2. The reasons for their transmissibility are not fully understood.
  3. Genetic diversity and immune evasion are probably two of the causes.
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    $\begingroup$ Thanks a lot. The reading is quite diverse and very informative (read abstracts, will read the rest slowly.) $\endgroup$ – Roni Saiba Aug 26 '17 at 12:17
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    $\begingroup$ Very nice answer. $\endgroup$ – anongoodnurse Aug 26 '17 at 15:53
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    $\begingroup$ Joined just to upvote, very elaborate and interesting answer. $\endgroup$ – Patrick Roberts Aug 26 '17 at 17:14
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Different mechanisms can explain why some cancers are contagious. They don't necessarily belong to the same category.

For instance, certain cancers, like the cervical cancer, can be caused by viruses (in that case, HPV). The cancer itself is not contagious, but the virus is. Other famous viruses that can cause cancer are HTLV-1, MCV, Herpes Virus 8 (or KSHV), HCV, HBV and EBV.

The case of the Tasmanian Devils is more complex. It was thought for some time that the same viral mechanism could explain the Devil Facial Tumour Disease, or DFTD, specially the fact that DFTD is contagious. However, there is no evidence (to date) of such a virus.

Thus, some alternative hypothesis have been proposed, such as environmental toxins.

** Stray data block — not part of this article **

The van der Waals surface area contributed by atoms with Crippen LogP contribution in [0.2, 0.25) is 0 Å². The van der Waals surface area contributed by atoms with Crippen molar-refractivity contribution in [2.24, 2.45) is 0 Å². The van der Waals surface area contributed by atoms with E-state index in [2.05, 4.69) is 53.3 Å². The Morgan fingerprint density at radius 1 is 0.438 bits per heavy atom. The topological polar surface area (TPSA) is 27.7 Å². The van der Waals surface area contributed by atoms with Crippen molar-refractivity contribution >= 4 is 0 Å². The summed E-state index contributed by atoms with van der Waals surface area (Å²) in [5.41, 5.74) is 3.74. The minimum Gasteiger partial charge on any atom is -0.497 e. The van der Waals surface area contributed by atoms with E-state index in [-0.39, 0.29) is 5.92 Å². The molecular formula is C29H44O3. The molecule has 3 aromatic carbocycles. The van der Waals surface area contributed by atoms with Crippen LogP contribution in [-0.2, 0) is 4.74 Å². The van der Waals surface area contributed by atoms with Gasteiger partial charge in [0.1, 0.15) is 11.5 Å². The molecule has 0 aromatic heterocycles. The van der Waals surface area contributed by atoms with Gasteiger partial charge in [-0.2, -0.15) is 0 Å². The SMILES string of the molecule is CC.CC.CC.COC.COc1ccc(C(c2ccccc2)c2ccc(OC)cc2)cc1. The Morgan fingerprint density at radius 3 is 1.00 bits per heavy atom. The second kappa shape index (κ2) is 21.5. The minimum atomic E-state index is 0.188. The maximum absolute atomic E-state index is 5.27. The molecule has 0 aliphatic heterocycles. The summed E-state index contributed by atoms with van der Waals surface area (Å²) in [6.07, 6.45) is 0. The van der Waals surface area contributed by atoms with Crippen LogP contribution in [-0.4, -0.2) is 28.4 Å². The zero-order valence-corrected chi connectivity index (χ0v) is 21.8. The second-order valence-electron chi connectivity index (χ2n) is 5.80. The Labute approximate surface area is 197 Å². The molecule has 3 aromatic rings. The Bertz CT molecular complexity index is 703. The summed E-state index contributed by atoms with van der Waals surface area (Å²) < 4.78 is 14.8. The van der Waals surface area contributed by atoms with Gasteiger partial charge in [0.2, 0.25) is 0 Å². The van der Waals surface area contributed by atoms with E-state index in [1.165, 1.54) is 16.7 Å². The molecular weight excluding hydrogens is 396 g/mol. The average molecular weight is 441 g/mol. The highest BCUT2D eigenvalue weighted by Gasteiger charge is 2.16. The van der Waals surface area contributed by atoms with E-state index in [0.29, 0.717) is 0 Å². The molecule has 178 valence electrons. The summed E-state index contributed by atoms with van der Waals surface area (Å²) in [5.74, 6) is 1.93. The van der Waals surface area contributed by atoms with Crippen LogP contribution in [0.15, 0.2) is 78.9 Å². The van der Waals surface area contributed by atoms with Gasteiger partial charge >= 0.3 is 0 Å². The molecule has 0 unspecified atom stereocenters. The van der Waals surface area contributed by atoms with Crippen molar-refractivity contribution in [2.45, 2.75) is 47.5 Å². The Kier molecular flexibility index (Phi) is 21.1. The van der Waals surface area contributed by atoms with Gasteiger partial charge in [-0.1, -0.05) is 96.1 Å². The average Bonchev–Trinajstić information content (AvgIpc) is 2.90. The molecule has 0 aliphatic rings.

However, the most accepted hypothesis nowadays is the Allograph hypothesis. According to the Save the Tasmanian Devil Program:

Trials are being held to examine the transmission of Devil Facial Tumour Disease. Preliminary results support the increasingly accepted hypothesis that we are dealing with a transmissible cancer and that cancerous cells are passed directly between devils as an allograft. Put more simply, we are getting more and more evidence to support the theory that DFTD is spread by the cancer cells themselves being passed from one animal to another. (emphasis mine)

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    $\begingroup$ There are two relatively common contagious cancers: Tasmanian Devil Facial Tumor, and Transmissible Canine Venereal Tumor. Both are truly contagious cancers, in that the cancer cells themselves are transmitted from one host to the next, and expand and cause disease in each successive host. (There was also a contagious cancer of hamsters which has long since gone extinct.) $\endgroup$ – iayork Aug 26 '17 at 11:20
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    $\begingroup$ Yes, the Transmissible Canine Tumor is in the page I linked about the allographs. However, it's important to mention that the case is not closed for the TDFT: it's still a hypothesis. $\endgroup$ – user24284 Aug 26 '17 at 11:22
  • $\begingroup$ What about immune system killing non-self cells? $\endgroup$ – Roni Saiba Aug 26 '17 at 11:50
  • $\begingroup$ it's still a hypothesis -- that's fair. My response was too long for a comment so I wrote another answer, basically to say I agree with you. @roni-saiba the immune system killing non-self cells is that issue we raised in the comments $\endgroup$ – iayork Aug 26 '17 at 12:11
  • $\begingroup$ @iayork a good answer indeed. $\endgroup$ – user24284 Aug 26 '17 at 23:29